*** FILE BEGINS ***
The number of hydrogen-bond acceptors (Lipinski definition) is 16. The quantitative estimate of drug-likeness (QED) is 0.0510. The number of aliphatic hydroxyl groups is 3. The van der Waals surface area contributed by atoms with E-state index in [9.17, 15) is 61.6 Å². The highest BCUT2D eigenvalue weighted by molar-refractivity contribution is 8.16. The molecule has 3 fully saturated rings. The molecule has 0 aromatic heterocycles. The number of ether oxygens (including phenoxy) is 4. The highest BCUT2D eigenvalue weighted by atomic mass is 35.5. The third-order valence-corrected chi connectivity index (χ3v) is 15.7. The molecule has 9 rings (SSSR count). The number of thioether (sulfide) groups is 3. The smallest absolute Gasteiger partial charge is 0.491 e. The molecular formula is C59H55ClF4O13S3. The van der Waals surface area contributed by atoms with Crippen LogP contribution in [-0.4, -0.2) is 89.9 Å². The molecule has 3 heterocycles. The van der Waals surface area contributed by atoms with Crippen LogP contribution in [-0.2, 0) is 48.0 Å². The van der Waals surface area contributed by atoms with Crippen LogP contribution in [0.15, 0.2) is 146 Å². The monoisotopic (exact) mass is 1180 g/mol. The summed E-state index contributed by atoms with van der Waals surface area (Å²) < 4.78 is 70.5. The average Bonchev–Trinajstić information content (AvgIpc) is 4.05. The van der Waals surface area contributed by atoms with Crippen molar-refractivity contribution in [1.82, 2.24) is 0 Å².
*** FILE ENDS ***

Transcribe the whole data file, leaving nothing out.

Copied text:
The number of hydrogen-bond acceptors (Lipinski definition) is 16. The quantitative estimate of drug-likeness (QED) is 0.0510. The number of aliphatic hydroxyl groups is 3. The van der Waals surface area contributed by atoms with E-state index in [9.17, 15) is 61.6 Å². The highest BCUT2D eigenvalue weighted by molar-refractivity contribution is 8.16. The molecule has 3 fully saturated rings. The molecule has 0 aromatic heterocycles. The number of ether oxygens (including phenoxy) is 4. The highest BCUT2D eigenvalue weighted by atomic mass is 35.5. The third-order valence-corrected chi connectivity index (χ3v) is 15.7. The molecule has 9 rings (SSSR count). The number of thioether (sulfide) groups is 3. The smallest absolute Gasteiger partial charge is 0.491 e. The molecular formula is C59H55ClF4O13S3. The van der Waals surface area contributed by atoms with Crippen LogP contribution in [-0.4, -0.2) is 89.9 Å². The molecule has 3 heterocycles. The van der Waals surface area contributed by atoms with Crippen LogP contribution in [-0.2, 0) is 48.0 Å². The van der Waals surface area contributed by atoms with Crippen LogP contribution in [0.15, 0.2) is 146 Å². The monoisotopic (exact) mass is 1180 g/mol. The summed E-state index contributed by atoms with van der Waals surface area (Å²) < 4.78 is 70.5. The average Bonchev–Trinajstić information content (AvgIpc) is 4.05. The van der Waals surface area contributed by atoms with Crippen molar-refractivity contribution in [1.82, 2.24) is 0 Å².